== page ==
Josh: It’s the reflection, that’s all part of it.
Ben: You remember the little places you end up staying or the bizarre people that you meet.
Josh: We’ve met so many people, when you stay with fans you end up meeting wonderful people but you’re being accepted into someone’s home, members of their family might not be a fan! Those are fun experiences, they’re nice ways of touring.
A stand out one has to be the first time we played Brixton Academy, it was one of the first places I went to a real gig and I’ve seen so many bands there, to play it felt amazing.
Ben: The first time we played there I was not used to having that much space around me, I felt a bit like a rabbit in the headlights! I was probably moving the same amount as I normally do, but that’s the thing with bigger stages! I felt out of my depth.
D: You guys have worked with other bands in the past, you’ve worked with Bastille and I hear Ralph is working on Annie Oakley Hanging with Dan Smith, do you have much else going on apart from LP3?
Ben: We’ve been focusing on the album, but after we finish it, hopefully in the next couple of weeks, we’ll have a gap and that’s when we’ll probably get bored. We’ve always done a lot of collaborations so we’re
thinking of something like that, but no ideas are fully formed just yet, but we’re cooking some up.
Josh: We spend our lives doing music, so inevitably you end up doing projects, but you don’t necessarily think of it as a project.
D: Have you got any dream collaborations outside those you’ve already worked with?
Josh: The National would be pretty cool, though there are so many. I’d love to work with St Vincent and David Byrne.
Ben: I’d like to collaborate with Angel Olsen, because I am in love with her.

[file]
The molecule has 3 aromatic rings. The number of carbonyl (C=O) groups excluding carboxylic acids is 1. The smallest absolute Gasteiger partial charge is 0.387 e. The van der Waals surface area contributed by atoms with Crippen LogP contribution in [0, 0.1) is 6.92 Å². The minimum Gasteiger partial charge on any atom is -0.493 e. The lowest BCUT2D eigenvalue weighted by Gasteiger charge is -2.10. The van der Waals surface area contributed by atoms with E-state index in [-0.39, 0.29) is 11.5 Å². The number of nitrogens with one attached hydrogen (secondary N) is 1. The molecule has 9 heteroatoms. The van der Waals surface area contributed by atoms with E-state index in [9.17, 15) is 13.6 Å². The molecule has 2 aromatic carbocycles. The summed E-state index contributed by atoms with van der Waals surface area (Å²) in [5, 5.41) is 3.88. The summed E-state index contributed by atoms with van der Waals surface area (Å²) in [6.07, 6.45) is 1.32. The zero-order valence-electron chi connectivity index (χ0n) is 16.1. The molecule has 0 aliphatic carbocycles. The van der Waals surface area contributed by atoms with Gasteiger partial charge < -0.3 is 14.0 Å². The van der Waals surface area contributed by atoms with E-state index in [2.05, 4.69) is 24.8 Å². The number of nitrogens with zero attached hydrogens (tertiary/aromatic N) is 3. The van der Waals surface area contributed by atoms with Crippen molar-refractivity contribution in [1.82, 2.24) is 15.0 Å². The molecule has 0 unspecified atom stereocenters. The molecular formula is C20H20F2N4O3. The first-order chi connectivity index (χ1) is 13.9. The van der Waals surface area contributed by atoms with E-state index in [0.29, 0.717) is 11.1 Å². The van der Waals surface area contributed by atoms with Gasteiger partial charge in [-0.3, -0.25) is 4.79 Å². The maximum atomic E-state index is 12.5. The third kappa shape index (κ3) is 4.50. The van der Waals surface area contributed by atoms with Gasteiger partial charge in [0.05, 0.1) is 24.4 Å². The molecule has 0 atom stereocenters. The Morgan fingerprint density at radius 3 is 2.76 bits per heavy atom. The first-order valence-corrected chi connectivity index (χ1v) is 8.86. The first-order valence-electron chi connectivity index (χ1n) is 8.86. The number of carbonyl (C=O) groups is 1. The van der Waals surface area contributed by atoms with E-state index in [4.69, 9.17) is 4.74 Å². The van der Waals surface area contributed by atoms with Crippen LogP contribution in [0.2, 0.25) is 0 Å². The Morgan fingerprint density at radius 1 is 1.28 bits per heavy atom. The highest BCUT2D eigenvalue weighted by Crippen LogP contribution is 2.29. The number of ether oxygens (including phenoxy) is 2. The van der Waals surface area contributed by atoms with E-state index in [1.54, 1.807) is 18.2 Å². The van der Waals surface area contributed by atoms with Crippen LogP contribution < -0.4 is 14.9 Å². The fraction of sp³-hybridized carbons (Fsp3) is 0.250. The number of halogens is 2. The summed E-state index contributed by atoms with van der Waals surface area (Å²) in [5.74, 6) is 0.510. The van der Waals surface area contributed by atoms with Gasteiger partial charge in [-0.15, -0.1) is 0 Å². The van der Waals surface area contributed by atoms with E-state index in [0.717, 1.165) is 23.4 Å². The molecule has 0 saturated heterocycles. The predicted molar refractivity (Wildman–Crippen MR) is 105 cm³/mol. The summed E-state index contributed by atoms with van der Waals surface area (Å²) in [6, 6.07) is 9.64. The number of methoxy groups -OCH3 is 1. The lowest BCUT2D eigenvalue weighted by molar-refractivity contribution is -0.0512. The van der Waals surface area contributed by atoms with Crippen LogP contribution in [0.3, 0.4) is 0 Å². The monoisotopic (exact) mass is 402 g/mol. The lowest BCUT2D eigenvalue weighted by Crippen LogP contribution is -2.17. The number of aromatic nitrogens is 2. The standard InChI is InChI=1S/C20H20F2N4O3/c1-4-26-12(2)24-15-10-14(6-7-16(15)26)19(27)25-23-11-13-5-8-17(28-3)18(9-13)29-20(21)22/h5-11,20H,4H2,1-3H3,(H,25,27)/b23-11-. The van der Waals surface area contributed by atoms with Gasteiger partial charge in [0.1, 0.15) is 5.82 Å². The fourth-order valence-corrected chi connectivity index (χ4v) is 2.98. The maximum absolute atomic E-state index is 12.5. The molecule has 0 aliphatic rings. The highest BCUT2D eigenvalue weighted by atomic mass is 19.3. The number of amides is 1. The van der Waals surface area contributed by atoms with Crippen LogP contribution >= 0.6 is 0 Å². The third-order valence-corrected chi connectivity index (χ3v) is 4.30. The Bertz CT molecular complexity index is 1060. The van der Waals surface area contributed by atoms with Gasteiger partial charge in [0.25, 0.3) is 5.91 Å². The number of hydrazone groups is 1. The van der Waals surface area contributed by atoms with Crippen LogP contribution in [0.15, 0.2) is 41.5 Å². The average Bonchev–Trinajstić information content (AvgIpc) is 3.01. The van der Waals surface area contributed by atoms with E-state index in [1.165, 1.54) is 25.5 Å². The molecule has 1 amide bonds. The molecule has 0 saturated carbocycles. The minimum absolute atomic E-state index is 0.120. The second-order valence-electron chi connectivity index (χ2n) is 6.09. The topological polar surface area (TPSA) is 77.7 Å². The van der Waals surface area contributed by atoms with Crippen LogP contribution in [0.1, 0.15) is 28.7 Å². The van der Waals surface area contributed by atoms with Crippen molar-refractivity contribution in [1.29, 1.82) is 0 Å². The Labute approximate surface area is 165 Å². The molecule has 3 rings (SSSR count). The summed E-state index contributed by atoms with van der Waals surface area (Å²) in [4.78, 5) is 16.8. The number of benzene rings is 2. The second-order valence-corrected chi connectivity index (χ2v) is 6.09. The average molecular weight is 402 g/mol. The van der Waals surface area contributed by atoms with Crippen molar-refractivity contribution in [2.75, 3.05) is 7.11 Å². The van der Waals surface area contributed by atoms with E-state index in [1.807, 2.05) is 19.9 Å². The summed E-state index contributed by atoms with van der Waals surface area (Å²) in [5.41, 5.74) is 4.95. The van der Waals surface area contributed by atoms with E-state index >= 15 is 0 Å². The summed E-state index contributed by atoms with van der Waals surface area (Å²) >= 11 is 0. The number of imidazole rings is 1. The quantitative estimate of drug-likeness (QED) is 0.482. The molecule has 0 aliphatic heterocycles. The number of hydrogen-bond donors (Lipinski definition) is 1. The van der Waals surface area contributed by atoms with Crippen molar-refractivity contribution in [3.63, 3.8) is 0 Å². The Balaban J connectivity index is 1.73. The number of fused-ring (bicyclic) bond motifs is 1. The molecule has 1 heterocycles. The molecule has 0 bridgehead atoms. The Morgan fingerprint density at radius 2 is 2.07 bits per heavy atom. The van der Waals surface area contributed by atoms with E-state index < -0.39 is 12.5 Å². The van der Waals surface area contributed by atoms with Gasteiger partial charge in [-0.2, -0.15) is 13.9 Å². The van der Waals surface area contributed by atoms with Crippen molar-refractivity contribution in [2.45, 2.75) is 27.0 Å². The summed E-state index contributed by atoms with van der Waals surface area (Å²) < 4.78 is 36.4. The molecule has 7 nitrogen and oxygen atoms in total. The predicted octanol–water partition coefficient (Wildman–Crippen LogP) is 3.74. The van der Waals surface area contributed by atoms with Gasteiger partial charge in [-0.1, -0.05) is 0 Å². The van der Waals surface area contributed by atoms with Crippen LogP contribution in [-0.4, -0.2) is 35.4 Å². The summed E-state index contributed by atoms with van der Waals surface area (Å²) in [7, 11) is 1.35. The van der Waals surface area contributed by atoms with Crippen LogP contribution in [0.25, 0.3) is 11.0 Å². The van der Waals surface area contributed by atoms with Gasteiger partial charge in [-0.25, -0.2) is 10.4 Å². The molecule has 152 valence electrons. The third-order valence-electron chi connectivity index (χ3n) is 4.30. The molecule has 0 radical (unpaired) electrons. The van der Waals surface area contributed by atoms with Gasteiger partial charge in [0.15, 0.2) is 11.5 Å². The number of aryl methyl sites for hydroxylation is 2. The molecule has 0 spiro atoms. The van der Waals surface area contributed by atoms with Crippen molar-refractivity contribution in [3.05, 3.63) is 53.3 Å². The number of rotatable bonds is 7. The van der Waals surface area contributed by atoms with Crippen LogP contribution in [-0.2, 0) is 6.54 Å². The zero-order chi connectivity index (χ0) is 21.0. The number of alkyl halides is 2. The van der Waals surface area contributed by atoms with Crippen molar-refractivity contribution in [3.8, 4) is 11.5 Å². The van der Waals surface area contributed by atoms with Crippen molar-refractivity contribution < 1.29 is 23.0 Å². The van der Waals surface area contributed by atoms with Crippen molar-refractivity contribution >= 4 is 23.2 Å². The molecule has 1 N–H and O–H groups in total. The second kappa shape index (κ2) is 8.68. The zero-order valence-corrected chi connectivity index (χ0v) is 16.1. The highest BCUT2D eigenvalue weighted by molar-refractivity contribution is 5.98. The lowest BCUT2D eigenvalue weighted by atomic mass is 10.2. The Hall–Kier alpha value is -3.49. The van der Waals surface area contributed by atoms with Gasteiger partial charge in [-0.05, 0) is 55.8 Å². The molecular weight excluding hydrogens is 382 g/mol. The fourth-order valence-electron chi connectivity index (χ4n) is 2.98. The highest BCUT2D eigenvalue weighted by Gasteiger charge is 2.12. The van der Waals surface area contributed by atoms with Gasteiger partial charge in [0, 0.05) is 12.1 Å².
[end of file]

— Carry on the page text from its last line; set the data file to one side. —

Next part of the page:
D: When was it that music became a full time thing for you?
Ben: Pretty recently for me, I also do music production, and until this year I’ve always done web design as a way of fitting around the band. This year I’ve worked only on production and To Kill a King stuff.
You have to be at the top of the game to make a living of it, so we all sorta do bits and pieces and try to make it as close to what we do as possible. It can be hard for anyone to find a career or jobs that fit
around touring schedules.
Josh: Part of the survival aspect of an indie band is to know that it’s quite D.I.Y and that you’re going to struggle most of the time, if you accept that you’re in a better stead to survive. Any money you make goes
back into it, the cost of touring is immense, the cost of gear breaking, the list is endless. You’re trying to sell your tickets, trying to sell your merch, and you just about can breakeven on a good day. It’s a real battle, unless you really love doing it, you’re fucking mad.
Ben: Sometimes you do think why are you doing this, but you know it’s 100% better than not doing it.
D: Do you have a favourite film of all time?
Ben: one that was pretty big for me when I was getting into films was The Royal Tenenbaums and Being John Malkovich. I had them on VHS and watched them over and over again.
Josh: When I was younger my favourite film that I’d watch for days on end was The Three Amigos. Other than that, probably Blade Runner, it’s a fantastic movie.
D: What are you listening to at the minute?
Josh: I’ve been listening to a lot of this band called Death From Above 1979. I really love their energy, they’re just really, really cool.
Ben: I’ve been pretty much listening to the same song for the last three days, it’s calling Imagining my Man by Aldous Harding I’ve literally had it on repeat, I hate to think how many times I’ve listened to it. It’s super chill all the way through, but she does really let rip on her vocals, just thinking about it now gives me goosebumps.
D: What Hogwarts House are you?
Josh: I’m the one that got expelled. Bit weird that they segregate everyone out like that.
Ben: I’ll go for Hufflepuff, mainly for the name.
Big thanks to the lads of To Kill a King for finding the time to chat me. Make sure to follow both Ben and Josh on Twitter (as well as the main band account)
Stream their latest single, The Good Old Days, (which is one of my favourite songs of their’s) on Spotify.
If you ever get the chance to see these guys live, make sure to, they’re truly incredible.
Check out every other interview on the blog right here.